Korean War: 35,000 dead
    Vietnam: 60,000 dead
    Desert Storm: 300 dead
    Iraq II: 5,000 dead
    Afganistan: 3000 dead

    Total: 618,000 dead Americans.

    Projected Coronavirus death toll if we drop the quarantine, and let it infect ~20% of the population, and it ends up killing 1-3.5% of those numbers: 600,000 to 2,100,000

    ...so it's either matches, or claims 4x the amount of Americans who died in all the big foreign wars of the last 100 years, depending on how the dice roll.
    No tests (on the bodies), no coronadeaths -> IT'S A FAKE GUYS, OPEN YOUR DAMN EYESS55555!!!1111111

  12. #887
    BANNED
    Registered: Dec 1999
    Location: Idiocy will never die
    Quote Originally Posted by lowenz View Post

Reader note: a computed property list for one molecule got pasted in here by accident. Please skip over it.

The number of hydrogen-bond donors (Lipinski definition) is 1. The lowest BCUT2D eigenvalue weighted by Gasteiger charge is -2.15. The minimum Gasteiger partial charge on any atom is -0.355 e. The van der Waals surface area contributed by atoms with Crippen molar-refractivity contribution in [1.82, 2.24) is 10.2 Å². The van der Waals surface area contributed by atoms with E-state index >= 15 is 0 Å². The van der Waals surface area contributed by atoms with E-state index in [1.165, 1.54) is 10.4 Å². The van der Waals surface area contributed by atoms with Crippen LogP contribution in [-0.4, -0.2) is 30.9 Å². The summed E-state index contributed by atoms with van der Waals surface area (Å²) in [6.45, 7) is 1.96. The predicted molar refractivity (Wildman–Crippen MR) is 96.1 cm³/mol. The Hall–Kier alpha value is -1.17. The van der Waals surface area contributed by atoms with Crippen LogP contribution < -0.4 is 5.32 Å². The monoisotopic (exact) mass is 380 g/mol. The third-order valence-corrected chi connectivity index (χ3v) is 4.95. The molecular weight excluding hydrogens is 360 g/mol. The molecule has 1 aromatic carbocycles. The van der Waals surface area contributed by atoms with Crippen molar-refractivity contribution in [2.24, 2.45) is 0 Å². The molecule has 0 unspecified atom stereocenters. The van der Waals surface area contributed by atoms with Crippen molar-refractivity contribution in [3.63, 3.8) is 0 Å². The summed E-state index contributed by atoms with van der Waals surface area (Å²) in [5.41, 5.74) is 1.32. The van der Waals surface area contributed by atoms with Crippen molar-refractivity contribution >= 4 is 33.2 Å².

You are not getting a viral pneumonia AND the killer interstitial reaction of your own body? You'll get a nice&classic encephalitis or nephropathy thanks to the synergy with the (life-saving) drugs.
    You keep posting this stuff.

    Are you a scientist with some authority on this? If not, please don't post this stuff. Some of your assertions are quite un-scientific and I don't really see the point unless you are imparting real and useful information. You posts about ACE for example - is this proven yet? Afaik it's just one of many, many theories and it sounds woooo scaaaaary so it gets hyped by the usual hype-crew.

    You input otherwise is great, so please don't be part of the hype-crew.

  13. #888
    Member
    Registered: Aug 2003
    Location: Jafaville New Zealand